Venezuelan Navy Threatens Aid Ship

file photo of protests in Venezuela
file photo of protests in Venezuela

Published Feb 24, 2019 4:59 PM by The Maritime Executive

A Venezuelan Navy vessel threatened to open fire on a ship from Puerto Rico carrying humanitarian aid on Saturday. The vessel had six U.S. citizens on board, and Puerto Rican Governor Ricardo Rosselló said he has informed the U.S. government of the issue.

The Vanuatu-flagged ship, carrying around 200 tons of food and medicine in nine shipping containers, was threatened after entering Venezuelan territorial waters and subsequently retreated to Curaçao. 

Venezuela has face political and economic turmoil over the last few years, and at least 2.7 million people have fled the nation since 2015. Violence continues in the nation where embattled President Nicolás Maduro is facing mounting opposition globally. Maduro, backed by Russia, Cuba and China, has said that aid deliveries would pave the way for U.S. military intervention.

Venezuelan opposition leader Juan Guaidó is backed by the U.S. Guaidó declared himself interim president last month after claiming irregularities in the nation's 2018 election render Maduro's leadership illegitimate.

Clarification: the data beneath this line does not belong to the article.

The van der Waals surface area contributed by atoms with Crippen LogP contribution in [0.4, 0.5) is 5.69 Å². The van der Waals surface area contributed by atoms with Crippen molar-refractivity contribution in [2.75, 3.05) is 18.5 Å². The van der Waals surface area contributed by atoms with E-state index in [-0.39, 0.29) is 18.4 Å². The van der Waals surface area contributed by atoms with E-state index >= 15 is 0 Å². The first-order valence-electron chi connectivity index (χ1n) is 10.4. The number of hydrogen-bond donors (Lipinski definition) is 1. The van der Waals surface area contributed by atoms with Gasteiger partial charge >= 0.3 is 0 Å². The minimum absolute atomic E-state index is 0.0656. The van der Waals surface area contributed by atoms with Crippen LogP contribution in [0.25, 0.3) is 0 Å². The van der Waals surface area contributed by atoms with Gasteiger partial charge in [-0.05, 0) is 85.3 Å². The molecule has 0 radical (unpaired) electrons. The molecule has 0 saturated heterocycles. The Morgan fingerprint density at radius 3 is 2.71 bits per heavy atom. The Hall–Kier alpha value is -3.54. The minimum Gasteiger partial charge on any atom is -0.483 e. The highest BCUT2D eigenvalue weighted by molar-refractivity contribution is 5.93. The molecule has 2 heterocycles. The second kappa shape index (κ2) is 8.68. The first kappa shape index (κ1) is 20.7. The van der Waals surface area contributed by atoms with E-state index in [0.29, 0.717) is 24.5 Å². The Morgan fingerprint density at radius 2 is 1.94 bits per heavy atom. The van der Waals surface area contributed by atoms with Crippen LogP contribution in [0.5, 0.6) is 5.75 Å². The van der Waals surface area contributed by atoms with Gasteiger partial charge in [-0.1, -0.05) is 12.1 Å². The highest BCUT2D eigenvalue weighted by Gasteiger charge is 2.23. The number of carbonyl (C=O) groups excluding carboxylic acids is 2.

U.S. Senator Rick Scott of Florida, a state with one of the largest Puerto Rican communities in the nation, said the U.S. would not tolerate any threats against American citizens. Scott has been critical of the Venezuelan government and issued multiple threats via Twitter over the last week.

The U.S. has already instigated sanctions against the largest state-owned oil company in Venezuela and pledged more than $20 million in humanitarian assistance. 

On Saturday, convoys of U.S. aid were blocked at the Venezuelan border by troops loyal to Maduro, although there are also reports of defections among the soldiers too. Around 300 people were injured in associated violence.

U.S. Vice President Mike Pence is expected to announce “concrete steps” to address the Venezuela crisis when he meets with regional leaders in Bogota, Colombia, on Monday. U.S. President Donald Trump has in the past said military intervention in Venezuela was “an option.”